Drowned out by the din of Beltway big shots and Wall Street haggling over their financial package this weekend, Congress managed do something constructive. They passed a $25 billion loan package to the Big Three on Saturday. The automakers are going to use the money to retool existing factories for the production of fuel efficient vehicles.
Of course, the bureaucratic red tape involved in such a move may take up to 18 months before any money sees the light of day, especially after the fiasco regarding the Wall Street bailout vote.
Still, the news is a bright ray of hope in an otherwise gloomy landscape that is now southeastern Michigan. In fact, the Detroit City Council thought enough of the impending loan prospect that they voted to give General Motors a $136 million dollar tax break, in return for the company which has promised to upgrade the Hamtramck plant for the manufacture of the Chevrolet Volt, an all-electric car scheduled to roll off the assembly line in 2010. In addition, with the loan, Ford and Chrysler will push forward with their own versions of fuel efficient vehicles.
At first, I was wary of the government giving any money to any large corporations, much less ones in my own backyard. We've all seen the chaos that unchecked greed, mismanagement and corruption engenders, and it's not a pretty picture. In my thinking, if you don't have the foresight to predict trends and if you don't have enough money to expand towards the future, then perhaps you don't have any right to be in business at all.
However, for the first time in a very long time, I'm excited about GM and the Chevy Volt. And let me be the first to add, "GREAT! What the hell took you so long?"
It's been fairly obvious to me for a long time that gas prices are only going to go up and will never go down or stabilize. Until we drill for oil on our own turf, something I think we can do with minor impact on the environment, this country will forever be a slave to OPEC.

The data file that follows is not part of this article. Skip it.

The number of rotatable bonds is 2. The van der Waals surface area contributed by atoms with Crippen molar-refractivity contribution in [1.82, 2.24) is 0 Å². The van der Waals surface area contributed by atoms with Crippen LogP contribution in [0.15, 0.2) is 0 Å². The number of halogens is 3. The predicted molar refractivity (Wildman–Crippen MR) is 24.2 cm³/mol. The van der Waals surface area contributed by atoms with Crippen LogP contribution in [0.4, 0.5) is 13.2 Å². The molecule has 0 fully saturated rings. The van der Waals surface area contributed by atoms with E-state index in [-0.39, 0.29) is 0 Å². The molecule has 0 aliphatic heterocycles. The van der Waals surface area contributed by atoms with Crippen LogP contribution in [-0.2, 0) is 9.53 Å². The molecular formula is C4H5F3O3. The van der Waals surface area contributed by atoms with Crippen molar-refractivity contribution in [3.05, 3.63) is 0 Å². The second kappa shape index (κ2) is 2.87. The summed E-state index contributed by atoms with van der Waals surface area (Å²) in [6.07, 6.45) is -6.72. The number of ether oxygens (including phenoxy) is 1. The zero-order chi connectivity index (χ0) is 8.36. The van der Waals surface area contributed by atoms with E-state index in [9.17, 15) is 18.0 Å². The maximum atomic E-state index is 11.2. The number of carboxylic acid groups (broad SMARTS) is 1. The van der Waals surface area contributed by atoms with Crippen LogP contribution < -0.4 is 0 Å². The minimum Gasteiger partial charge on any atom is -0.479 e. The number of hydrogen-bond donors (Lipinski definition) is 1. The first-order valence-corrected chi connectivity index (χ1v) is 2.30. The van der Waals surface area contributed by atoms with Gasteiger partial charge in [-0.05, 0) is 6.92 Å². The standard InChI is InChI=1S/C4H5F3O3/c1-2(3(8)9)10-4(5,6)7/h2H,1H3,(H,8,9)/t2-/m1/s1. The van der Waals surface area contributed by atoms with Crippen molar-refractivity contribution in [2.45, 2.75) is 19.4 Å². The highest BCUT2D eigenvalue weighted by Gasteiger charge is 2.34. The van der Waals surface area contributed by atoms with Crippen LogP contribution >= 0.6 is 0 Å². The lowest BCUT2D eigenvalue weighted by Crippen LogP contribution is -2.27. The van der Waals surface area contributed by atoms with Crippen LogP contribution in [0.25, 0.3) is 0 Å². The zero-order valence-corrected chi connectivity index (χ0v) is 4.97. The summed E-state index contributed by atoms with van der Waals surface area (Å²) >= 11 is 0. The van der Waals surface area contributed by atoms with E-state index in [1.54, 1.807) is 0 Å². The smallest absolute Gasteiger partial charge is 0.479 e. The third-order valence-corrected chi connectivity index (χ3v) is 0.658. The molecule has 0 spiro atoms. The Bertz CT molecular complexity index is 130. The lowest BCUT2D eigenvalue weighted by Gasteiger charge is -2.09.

My car of choice for the last three years has been a hybrid Prius. Even though my fuel usage hovers around the 45 mpg mark, I still wince every time I have to fill up at the local gas station. I love my car, and can see driving it until it falls apart. From the looks of things, that's going to be a very, very long time from now. But with news of the Volt finally coming to fruition, I promise to take a look. GM has long built good cars, classy cars, albeit fuel guzzling cars. Pre-Prius, I drove a Monte Carlo, which I also loved for its look and power. Unfortunately, driving it was a costly venture.
On the other side of this weekend's Congressional mess, most of Michigan's members of the House of Representatives voted against the proposed Wall Street bailout. These included both Democrats and Republicans. For the most part, I don't believe the "nay" votes were a matter of political posturing. Local news has reported that the men/women on the Michigan streets were firmly against giving tax dollars to aid the financial markets, and they let their voices be heard by deluging their Congressmen with phone calls and emails that let the opposition be known.
One can say that "Main Street" doesn't understand the complicated underpinnings of Wall Street. The hot shots can argue that the common folk just doesn't get it. After all, we're not Haah-vard graduates, and our share in the world economy doesn't hold a candle to the billions and trillions of dollars traded every day on the NYSE.
However, there's a huge difference between the bill that passed and the one that didn't. One, the automakers are receiving a LOAN, one which will be paid back. While there is some talk of a payback from the "Street," the details are tenuous and there is no guarantee that any of the money will be returned to the government. In fact, the $700 billion dollar figure may be one floated on the low side.
The second difference is that in lending the money to the Big Three, there is a positive change on the horizon, one that includes some jobs and a product that makes sense. True, this is just a baby-step, but it's a step in the right direction. This is a change that is tangible, that the people on Main Street can touch with their hands. Try grabbing the concept of "credit" with both hands these days.
Perhaps if Wall Street had something to show as collateral, or a product to offer in return, the people on Main Street would not be up in arms over what amounts to a give-away.Powered by Sidelines